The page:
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Homo Sui Juris




1

God is a lousy metaphor.

My idea of church
is a congregation picnicking naked in the grass,
leaving the stain to the glass, unafraid of ant or sin.

The worms got to God's favorite apple
before people ever did—
it did little for them, I think.

We not only ate from the Tree of Ignorance,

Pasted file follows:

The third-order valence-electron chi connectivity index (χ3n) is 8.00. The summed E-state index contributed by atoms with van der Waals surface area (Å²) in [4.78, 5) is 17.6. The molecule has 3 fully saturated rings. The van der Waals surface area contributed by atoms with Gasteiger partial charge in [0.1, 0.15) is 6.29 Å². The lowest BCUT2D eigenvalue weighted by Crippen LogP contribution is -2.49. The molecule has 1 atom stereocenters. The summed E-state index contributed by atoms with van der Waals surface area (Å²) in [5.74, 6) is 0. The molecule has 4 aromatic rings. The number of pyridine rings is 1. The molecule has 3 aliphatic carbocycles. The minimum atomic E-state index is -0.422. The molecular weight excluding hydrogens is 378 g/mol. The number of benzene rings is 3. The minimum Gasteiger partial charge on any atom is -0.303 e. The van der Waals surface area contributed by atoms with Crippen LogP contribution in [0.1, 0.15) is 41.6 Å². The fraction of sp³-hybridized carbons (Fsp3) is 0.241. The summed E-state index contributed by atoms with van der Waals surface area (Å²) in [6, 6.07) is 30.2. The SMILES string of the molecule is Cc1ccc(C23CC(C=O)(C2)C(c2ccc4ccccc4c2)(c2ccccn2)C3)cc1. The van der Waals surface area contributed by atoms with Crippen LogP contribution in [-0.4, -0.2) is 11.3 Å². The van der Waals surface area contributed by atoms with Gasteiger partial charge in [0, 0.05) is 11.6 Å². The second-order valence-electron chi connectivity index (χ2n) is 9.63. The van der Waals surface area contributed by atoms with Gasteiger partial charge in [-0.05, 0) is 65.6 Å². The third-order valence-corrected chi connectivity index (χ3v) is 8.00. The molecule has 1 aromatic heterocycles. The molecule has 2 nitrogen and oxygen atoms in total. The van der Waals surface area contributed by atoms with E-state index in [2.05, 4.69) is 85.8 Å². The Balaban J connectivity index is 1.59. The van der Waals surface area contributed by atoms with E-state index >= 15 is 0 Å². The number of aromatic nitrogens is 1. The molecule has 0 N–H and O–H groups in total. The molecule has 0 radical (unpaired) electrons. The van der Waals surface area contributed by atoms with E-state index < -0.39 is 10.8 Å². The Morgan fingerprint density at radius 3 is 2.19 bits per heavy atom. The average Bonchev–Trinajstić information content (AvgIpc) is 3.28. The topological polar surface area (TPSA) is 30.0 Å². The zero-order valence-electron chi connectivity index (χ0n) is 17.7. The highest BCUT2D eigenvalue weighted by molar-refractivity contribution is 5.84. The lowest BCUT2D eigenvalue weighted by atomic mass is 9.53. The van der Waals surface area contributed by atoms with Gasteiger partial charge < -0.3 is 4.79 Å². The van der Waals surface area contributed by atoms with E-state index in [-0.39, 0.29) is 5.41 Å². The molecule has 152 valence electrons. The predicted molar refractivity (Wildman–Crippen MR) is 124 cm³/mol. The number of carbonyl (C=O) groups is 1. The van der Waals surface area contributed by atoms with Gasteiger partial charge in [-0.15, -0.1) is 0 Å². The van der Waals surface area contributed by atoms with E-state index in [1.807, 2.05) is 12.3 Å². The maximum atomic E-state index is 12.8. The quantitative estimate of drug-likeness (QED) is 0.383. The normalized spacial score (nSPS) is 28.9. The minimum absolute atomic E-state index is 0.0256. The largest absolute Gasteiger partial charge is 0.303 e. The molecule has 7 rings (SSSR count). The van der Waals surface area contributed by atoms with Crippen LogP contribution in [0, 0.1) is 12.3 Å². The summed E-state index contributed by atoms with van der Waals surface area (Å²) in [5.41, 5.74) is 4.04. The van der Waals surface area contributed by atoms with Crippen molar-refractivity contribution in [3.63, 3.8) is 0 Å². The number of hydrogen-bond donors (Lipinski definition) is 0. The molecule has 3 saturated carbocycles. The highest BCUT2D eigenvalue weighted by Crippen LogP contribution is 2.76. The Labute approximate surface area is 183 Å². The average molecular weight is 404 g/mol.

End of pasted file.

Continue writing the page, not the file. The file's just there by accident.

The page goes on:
we chopped it down, burned its bitter wood.
But the smoke we inhaled
confounds us still.


2

From animal, man;
from man, God.

The Old Testament is ugly,
the New, unpersuasive:
I decline them both
with all my heart.

Why would I want Jesus?
There's nothing new under the Son.

I don't need God. I don't want God.
But I would offer him tea if he presented himself.
And discuss his curious choices.

All poems are written and copyrighted by Michael C. Rush.
None may be republished or repurposed without permission.